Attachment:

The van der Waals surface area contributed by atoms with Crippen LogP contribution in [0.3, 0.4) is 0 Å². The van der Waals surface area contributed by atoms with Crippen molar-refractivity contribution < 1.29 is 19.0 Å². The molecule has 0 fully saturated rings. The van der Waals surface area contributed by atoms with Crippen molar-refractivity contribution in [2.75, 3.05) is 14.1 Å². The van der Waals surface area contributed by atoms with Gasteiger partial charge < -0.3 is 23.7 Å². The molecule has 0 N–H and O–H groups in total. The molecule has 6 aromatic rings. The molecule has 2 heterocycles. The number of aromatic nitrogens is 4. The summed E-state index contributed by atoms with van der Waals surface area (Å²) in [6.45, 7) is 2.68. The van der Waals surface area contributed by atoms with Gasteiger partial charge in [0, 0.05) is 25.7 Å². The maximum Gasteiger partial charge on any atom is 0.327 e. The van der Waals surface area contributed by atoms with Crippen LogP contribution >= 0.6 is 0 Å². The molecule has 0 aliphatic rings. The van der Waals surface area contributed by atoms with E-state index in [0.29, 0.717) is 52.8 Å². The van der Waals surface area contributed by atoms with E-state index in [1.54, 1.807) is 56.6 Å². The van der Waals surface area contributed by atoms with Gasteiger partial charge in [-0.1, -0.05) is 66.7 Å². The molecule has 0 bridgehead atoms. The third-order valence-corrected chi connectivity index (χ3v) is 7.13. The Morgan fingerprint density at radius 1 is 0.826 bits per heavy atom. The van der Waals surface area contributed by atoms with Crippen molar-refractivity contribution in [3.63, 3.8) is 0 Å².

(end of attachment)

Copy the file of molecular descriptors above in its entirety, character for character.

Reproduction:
The van der Waals surface area contributed by atoms with Crippen LogP contribution in [0.3, 0.4) is 0 Å². The van der Waals surface area contributed by atoms with Crippen molar-refractivity contribution < 1.29 is 19.0 Å². The molecule has 0 fully saturated rings. The van der Waals surface area contributed by atoms with Crippen molar-refractivity contribution in [2.75, 3.05) is 14.1 Å². The van der Waals surface area contributed by atoms with Gasteiger partial charge < -0.3 is 23.7 Å². The molecule has 0 N–H and O–H groups in total. The molecule has 6 aromatic rings. The molecule has 2 heterocycles. The number of aromatic nitrogens is 4. The summed E-state index contributed by atoms with van der Waals surface area (Å²) in [6.45, 7) is 2.68. The van der Waals surface area contributed by atoms with Gasteiger partial charge in [0, 0.05) is 25.7 Å². The maximum Gasteiger partial charge on any atom is 0.327 e. The van der Waals surface area contributed by atoms with Crippen LogP contribution >= 0.6 is 0 Å². The molecule has 0 aliphatic rings. The van der Waals surface area contributed by atoms with E-state index in [0.29, 0.717) is 52.8 Å². The van der Waals surface area contributed by atoms with E-state index in [1.54, 1.807) is 56.6 Å². The van der Waals surface area contributed by atoms with Gasteiger partial charge in [-0.1, -0.05) is 66.7 Å². The molecule has 0 bridgehead atoms. The third-order valence-corrected chi connectivity index (χ3v) is 7.13. The Morgan fingerprint density at radius 1 is 0.826 bits per heavy atom. The van der Waals surface area contributed by atoms with Crippen molar-refractivity contribution in [3.63, 3.8) is 0 Å².